Nature, that fram'd us of four elements,
Warring within our breasts for regiment
Doth teach us all to have aspiring minds.
                              (Part I,II.vii. 18-20)

Thus 'martial' Tamburlaine is identified throughout with the element of fire, at once the 'noblest' and most 'aspiring' as well as the most destructive of the elements. Zenocrate is the Venus whose tears moderate his violence, his marriage to her being analogous to the concordant discord of Nature herself. Her death unleashes all the destructiveness in his nature, so that he ends his career with the burning of Babylon and dies as the victim of a fiery fever.

The character of Macbeth and the whole atmosphere in which he moves set Shakespeare's tragedy at a vast remove from Marlowe's. But in addition to the common subject of an ambitious usurper, and the shared Renaissance sense that ambition can be a noble virtue or a deadly vice, the two plays have an underlying philosophical affinity that must have been readily perceptible to Renaissance audiences. Macbeth's ambition is a desire not so much for power and wealth as for 'greatness'. It proceeds from a restless striving which he himself scarcely understands and which compels him to 'o'erleap' all obstacles of person, time, and place so as to win, as tokens of his transcendent worth, golden opinions and the golden round. It is a form of desire made manifest not only in martial valour but also in a powerful imagination which obliterates the achievements and satisfactions of the present with its bewitching delineations of future deeds. It makes him yearn always for 'more' (I.iii.70), drives him to 'do and … do and … do' (line 10), makes him vault beyond great and greater to 'the greatest' (line 117). But counter-balancing this compulsion towards striving and strife is Macbeth's 'milk of human kindness' (I.v.14), signifying the impulse which binds him to others in affectionate partnership; thus before his tragic transformation he is a man loved (I.vi.29; IV.iii.13) as well as admired by all. Emblematised as he stands shoulder to shoulder with Banquo in defence of a just social order, this union of contrary impulses is already on the point of collapse at the beginning of the play; and its collapse is Macbeth's and his country's tragedy. Critics have rightly pointed out that although Macbeth is the shortest of Shakespeare's tragedies, it has some claim to being 'the most complex and subtle in its statement'. Many, too, have pointed out the characterisation of its criminal hero has a strange ambivalence which is reflected in a ubiquitous sense of doubleness. That the play's subtle complexities are generated by its dualistic outlook is generally acknowledged; what remains to be emphasised is that its dualistic character emanates from a particular construction of reality which Shakespeare absorbed from his own culture.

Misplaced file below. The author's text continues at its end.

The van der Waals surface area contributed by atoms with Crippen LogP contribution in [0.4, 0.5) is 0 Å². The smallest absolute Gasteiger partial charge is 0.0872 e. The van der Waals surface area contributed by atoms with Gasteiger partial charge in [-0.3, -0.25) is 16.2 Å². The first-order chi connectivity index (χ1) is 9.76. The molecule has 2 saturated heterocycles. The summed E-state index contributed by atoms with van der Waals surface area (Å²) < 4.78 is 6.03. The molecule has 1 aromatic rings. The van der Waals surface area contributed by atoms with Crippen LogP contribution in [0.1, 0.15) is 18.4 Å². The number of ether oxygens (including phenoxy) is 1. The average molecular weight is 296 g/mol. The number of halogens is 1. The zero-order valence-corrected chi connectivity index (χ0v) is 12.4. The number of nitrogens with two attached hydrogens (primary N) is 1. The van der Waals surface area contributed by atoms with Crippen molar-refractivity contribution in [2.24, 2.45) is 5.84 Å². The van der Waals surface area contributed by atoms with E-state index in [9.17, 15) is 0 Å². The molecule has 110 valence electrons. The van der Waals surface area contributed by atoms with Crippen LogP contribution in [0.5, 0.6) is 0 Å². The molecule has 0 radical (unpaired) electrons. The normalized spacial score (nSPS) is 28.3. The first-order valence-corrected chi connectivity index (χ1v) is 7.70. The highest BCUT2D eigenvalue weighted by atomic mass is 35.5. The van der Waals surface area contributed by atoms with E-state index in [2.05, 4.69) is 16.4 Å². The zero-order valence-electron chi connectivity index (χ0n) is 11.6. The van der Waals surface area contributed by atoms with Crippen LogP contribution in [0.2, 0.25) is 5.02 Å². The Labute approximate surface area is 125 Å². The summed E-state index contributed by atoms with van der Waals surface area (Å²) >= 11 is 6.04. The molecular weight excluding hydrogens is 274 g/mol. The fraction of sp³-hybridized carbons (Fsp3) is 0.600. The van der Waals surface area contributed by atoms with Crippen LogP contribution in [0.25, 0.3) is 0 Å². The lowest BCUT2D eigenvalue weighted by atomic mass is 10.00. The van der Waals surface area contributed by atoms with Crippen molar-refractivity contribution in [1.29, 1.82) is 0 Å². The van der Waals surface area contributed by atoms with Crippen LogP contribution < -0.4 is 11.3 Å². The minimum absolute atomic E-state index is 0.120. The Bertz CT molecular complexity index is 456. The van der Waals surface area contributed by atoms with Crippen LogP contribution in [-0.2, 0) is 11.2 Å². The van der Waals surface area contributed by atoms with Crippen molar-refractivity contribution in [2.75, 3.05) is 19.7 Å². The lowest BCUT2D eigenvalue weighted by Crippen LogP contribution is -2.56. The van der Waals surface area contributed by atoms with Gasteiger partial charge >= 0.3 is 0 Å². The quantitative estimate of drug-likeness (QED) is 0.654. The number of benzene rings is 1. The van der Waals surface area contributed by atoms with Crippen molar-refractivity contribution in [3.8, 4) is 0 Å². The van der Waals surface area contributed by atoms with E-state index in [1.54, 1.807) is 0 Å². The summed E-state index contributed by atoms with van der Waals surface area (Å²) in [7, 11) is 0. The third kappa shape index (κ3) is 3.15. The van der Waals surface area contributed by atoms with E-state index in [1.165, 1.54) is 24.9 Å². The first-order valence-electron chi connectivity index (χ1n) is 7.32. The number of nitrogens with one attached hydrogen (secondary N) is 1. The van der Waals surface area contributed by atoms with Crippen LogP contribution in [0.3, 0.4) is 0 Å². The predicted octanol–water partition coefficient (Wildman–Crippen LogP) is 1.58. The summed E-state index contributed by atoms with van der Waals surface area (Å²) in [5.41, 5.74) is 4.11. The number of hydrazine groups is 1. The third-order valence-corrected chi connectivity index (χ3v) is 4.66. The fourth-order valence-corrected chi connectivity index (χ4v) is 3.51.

Perhaps more than any of the other tragedies, Macbeth dramatises a struggle between the forces of unity and disunity. Without opening up the debated question as to what extent it is a tragedy tailored to please King James, one can reasonably detect in this emphasis a discreet nod in the direction of James's title—in which he himself took pride—as the prince of peace and union. The emphasis can be seen in the characterisation of Duncan as a conscientious ruler who leaves fighting to those of his nobility who relish it, rewards them generously for their endeavours, and seeks to bind them all to him and to each other in a gracious and fruitful mutuality. Although the order which Duncan represents is a feudal order, Shakespeare naturalises, validates, and interprets it not by the discourse of hierarchy but by that of contrarious unity. Some three years before Macbeth, Middleton and Dekker celebrated James's coronation and progress through the city of London with an 'entertainment' which actually personifies the Four Elements and shows them joining hands in a renunciation of their 'natural desire / To combat each with other'—symbolising an end to the dissensions which afflicted English society at the close of Elizabeth's reign. So too Shakespeare delineates the essential significance of Duncan's character in the superb passage where he and Banquo evoke an image of nature's opposites, both elemental and sexual, joyfully united in a procreant harmony (I.vi.1-10). To argue that Macbeth deploys the 'naive', 'geriatric', unequivocal discourse of a metaphysically sanctioned absolutism, and that this hierarchical discourse is mischievously negated at every point by a double-vision discourse that reflects the deconstructive energies and indeterminacies of language (a subversive process which Shakespeare himself was by implication unaware of) is entirely unacceptable. As even this purportedly 'naive' and 'geriatric' passage suggests, the double vision of the play is manifestly the product of its controlling discourse: the harmonious order jointly imagined by Duncan and Banquo accommodates hierarchy, but it is essentially a loving partnership of nature's opposites; and the poetry no less than the dramatic context makes clear that this contrarious, 'pendent' order is as fragile and vulnerable as it is fruitful.